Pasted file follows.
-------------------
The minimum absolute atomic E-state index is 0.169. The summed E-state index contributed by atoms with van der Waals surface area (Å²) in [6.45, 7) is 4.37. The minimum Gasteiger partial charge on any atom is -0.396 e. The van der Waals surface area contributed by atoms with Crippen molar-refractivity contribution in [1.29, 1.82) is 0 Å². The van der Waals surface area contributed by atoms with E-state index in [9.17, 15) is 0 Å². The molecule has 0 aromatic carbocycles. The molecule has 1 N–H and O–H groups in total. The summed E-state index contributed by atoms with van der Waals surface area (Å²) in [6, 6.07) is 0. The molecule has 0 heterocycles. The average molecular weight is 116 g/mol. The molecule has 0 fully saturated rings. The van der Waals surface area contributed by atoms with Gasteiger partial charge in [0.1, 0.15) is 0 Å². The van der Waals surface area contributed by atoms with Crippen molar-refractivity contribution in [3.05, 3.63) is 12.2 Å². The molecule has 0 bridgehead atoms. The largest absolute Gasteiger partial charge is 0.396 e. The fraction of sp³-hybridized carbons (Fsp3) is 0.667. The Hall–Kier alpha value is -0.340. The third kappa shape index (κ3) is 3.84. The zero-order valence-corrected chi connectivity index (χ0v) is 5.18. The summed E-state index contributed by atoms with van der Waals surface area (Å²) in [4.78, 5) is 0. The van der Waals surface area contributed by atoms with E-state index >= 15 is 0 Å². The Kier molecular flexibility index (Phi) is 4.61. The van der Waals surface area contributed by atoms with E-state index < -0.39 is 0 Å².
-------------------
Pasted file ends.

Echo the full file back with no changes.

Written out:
The minimum absolute atomic E-state index is 0.169. The summed E-state index contributed by atoms with van der Waals surface area (Å²) in [6.45, 7) is 4.37. The minimum Gasteiger partial charge on any atom is -0.396 e. The van der Waals surface area contributed by atoms with Crippen molar-refractivity contribution in [1.29, 1.82) is 0 Å². The van der Waals surface area contributed by atoms with E-state index in [9.17, 15) is 0 Å². The molecule has 0 aromatic carbocycles. The molecule has 1 N–H and O–H groups in total. The summed E-state index contributed by atoms with van der Waals surface area (Å²) in [6, 6.07) is 0. The molecule has 0 heterocycles. The average molecular weight is 116 g/mol. The molecule has 0 fully saturated rings. The van der Waals surface area contributed by atoms with Gasteiger partial charge in [0.1, 0.15) is 0 Å². The van der Waals surface area contributed by atoms with Crippen molar-refractivity contribution in [3.05, 3.63) is 12.2 Å². The molecule has 0 bridgehead atoms. The largest absolute Gasteiger partial charge is 0.396 e. The fraction of sp³-hybridized carbons (Fsp3) is 0.667. The Hall–Kier alpha value is -0.340. The third kappa shape index (κ3) is 3.84. The zero-order valence-corrected chi connectivity index (χ0v) is 5.18. The summed E-state index contributed by atoms with van der Waals surface area (Å²) in [4.78, 5) is 0. The van der Waals surface area contributed by atoms with E-state index >= 15 is 0 Å². The Kier molecular flexibility index (Phi) is 4.61. The van der Waals surface area contributed by atoms with E-state index < -0.39 is 0 Å².